Who in the world doesn’t like lobster unless you are allergic to crayfish?
When I think of lobster, I imagine the rather chubby villain in a James Bond movie, dressed in his silky black robe, devouring chunks of succulent shellfish while gently stroking his sinister-looking feline and plotting doom to the civilized world.
Johnny Lobster, Crows Nest
It has been a while but it’s better late than never to catch up with a long-time friend from high school.
“Johnny Lobster?” I thought to myself when I saw his venue suggestion for lunch on my mobile. But being on the strip of watering holes, cafes and restaurants off Crows Nest, I knew we were onto something different this afternoon.
Every time I meet up with the Tai Pan, I feel nostalgic because I spent many years with him through high school and university.
And being his usual affable self, he agrees with my suggestion of a lobster roll. Ever since I had a rather amazing lobster roll in Melbourne a couple of years ago, I have been on the lookout for one that might qualify as Sydney’s answer. So far, I found my favourite lobster roll with a knockout brioche in a pub in Gladesville.
There are obviously hundreds of lobster roll recipes and I believe purists in North America would insist on only one vegetable finding its way into a good one. Finely diced celery is often mixed with a combination of mayo, yoghurt, lemon juice with a sprinkling of chives to garnish.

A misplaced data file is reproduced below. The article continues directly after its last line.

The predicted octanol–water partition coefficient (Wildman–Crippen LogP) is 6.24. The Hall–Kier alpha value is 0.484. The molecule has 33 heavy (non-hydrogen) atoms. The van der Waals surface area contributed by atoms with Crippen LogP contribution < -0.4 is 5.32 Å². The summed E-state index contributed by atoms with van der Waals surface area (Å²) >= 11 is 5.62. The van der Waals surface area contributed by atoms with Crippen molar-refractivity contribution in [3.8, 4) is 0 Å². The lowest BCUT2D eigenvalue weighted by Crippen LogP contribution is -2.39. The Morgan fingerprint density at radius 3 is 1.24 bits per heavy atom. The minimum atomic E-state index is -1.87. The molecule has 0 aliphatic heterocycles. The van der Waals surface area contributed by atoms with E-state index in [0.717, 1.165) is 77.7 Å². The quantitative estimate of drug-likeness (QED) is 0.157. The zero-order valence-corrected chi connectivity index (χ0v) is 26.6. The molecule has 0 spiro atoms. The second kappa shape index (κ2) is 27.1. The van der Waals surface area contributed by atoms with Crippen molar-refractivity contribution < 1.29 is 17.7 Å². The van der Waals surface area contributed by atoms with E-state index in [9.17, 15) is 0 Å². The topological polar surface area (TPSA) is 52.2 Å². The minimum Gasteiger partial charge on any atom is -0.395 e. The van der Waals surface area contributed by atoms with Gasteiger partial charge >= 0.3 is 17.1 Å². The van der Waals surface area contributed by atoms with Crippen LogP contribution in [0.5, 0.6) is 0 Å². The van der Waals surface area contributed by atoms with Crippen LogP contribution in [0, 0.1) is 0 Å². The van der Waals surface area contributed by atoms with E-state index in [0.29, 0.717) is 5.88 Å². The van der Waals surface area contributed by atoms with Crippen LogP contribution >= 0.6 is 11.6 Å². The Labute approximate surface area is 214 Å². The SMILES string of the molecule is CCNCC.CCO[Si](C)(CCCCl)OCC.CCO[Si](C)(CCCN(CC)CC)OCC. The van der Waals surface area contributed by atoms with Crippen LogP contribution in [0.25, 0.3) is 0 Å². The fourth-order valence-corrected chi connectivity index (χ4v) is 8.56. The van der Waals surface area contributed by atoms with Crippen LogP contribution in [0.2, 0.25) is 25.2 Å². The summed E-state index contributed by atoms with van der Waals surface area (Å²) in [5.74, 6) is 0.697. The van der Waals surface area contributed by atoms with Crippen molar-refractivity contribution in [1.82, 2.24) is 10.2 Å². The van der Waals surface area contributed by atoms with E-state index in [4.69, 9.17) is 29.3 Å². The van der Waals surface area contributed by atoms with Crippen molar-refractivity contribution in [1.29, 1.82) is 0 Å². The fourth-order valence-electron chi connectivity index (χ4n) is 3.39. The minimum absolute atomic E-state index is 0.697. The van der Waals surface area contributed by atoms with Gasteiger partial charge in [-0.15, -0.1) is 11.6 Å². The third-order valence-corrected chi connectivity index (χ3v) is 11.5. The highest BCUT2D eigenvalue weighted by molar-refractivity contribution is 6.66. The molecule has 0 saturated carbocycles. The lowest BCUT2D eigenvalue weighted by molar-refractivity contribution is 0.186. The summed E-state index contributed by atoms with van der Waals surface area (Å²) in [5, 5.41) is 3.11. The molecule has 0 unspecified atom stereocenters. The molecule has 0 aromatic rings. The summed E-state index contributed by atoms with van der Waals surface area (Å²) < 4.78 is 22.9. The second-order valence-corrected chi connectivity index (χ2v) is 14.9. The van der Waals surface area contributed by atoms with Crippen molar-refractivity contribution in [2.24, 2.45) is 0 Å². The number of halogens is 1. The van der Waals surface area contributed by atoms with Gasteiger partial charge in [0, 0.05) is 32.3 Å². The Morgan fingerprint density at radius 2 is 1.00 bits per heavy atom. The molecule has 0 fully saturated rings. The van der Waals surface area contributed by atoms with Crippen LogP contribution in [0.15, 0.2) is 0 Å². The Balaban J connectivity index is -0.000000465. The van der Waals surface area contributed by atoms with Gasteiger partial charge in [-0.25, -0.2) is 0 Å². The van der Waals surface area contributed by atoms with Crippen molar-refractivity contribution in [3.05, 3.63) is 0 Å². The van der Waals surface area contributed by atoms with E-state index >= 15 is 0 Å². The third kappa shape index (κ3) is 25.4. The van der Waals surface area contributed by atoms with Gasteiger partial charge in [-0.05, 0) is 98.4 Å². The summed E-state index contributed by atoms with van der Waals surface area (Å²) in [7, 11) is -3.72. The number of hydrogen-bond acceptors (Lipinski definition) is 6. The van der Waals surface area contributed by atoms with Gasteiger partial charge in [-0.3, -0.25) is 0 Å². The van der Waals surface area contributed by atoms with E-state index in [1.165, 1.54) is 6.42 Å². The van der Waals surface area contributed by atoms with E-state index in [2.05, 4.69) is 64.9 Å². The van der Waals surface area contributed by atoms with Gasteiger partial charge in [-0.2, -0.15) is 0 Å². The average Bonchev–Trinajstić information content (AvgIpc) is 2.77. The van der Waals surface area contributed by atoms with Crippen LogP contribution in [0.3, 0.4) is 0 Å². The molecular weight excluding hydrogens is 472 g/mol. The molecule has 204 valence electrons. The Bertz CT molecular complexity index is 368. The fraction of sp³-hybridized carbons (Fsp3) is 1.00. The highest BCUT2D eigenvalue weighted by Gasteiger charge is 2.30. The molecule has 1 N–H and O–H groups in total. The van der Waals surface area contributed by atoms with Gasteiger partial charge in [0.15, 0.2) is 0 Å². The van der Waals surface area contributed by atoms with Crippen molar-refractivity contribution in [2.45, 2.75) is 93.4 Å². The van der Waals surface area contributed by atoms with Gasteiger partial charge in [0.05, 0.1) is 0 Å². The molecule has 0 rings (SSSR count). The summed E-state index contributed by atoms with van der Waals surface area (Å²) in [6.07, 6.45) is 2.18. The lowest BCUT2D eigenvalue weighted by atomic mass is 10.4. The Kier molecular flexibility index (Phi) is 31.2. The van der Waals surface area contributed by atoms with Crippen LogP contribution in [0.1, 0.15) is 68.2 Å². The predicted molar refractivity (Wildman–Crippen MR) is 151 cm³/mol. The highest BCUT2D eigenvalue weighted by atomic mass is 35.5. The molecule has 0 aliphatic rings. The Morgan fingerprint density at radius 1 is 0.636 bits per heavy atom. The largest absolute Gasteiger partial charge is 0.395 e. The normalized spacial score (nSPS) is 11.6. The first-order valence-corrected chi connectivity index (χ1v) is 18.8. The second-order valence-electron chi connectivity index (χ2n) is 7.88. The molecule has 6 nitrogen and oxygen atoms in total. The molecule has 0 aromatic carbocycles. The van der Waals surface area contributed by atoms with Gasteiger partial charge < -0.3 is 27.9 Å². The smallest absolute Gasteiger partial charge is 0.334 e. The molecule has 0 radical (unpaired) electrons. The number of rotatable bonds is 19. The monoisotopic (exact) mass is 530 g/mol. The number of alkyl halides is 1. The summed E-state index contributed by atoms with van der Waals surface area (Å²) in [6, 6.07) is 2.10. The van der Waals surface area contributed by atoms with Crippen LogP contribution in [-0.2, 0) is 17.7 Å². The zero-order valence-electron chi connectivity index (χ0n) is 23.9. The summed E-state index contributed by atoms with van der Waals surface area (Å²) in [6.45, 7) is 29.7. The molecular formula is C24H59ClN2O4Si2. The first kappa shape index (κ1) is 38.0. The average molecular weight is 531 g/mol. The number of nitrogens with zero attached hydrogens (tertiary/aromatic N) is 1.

At Johnny Lobster, chunky cubes of potato are tossed with creamy mayo, celery salt, knuckle and claw lobster meat from Canada and Florida, so I am told upon enquiry. The bun is delicately soft and warm though I have been forever spoilt by the lux of a buttery brioche in Melbourne.
It is a pretty good effort and though I believe the accompanying potato crisps are a North American style, they seems more like an after-thought to me as I would much prefer shoe string fries.
Famous Fried Chicken
The menu is boasting “best fried chicken in Sydney” by Concrete Playground.
Drizzled with aioli and hot sauce, there is good crunch with each succulent bite. And when you are a big fan of fried chicken like I am, the side of cold slaw is really what it is … just a side.
I wouldn’t go so far as declaring it Sydney’s best as I found the marinade a little strong with a slightly bitter after-taste lingering throughout the rest of the arvo.
Personally, my favourite fried chicken is the traditional ayam goreng styles of Indonesia and Malaysia with a heady dose of sambal belachan or sambal belado on the side.
Battered fish ‘N’ chips
Fish ‘N’ Chips have the option of either grilled or battered and we choose the latter.
A slice of golden brown New Zealand Blue Grenadier (usually known as New Zealand hoki) comes with chips, salad and creamy tartare.
The crust is crisp though the meat is a little firmer than even the frozen hoki from supermarkets. Though displayed on the menu as sustainably certified, the Australian Marine Conservation Society is recommending less consumption of this fish with alternatives being flat head and ling.
On the menu, there is also fresh mussels ($16) cooked either in a choice of French (white wine) or East Coast (tomato, Old Bay & Ale) broth, herb calamari ($14), clam chowder ($16), grilled barra or grilled salmon ($22).
Johnny Lobster is a breath of fresh air in this little space compared to what was a tired Malaysian / Singaporean predecessor called Sentosa. I would be back for the lobster roll, especially so if I have knocked back a few drinks in the area.
48 Willoughby road, Crows Nest
New South Wales
Tel: +61 2 9436 4672
Opening hours: Monday to Sunday 11.30am – 9.30pm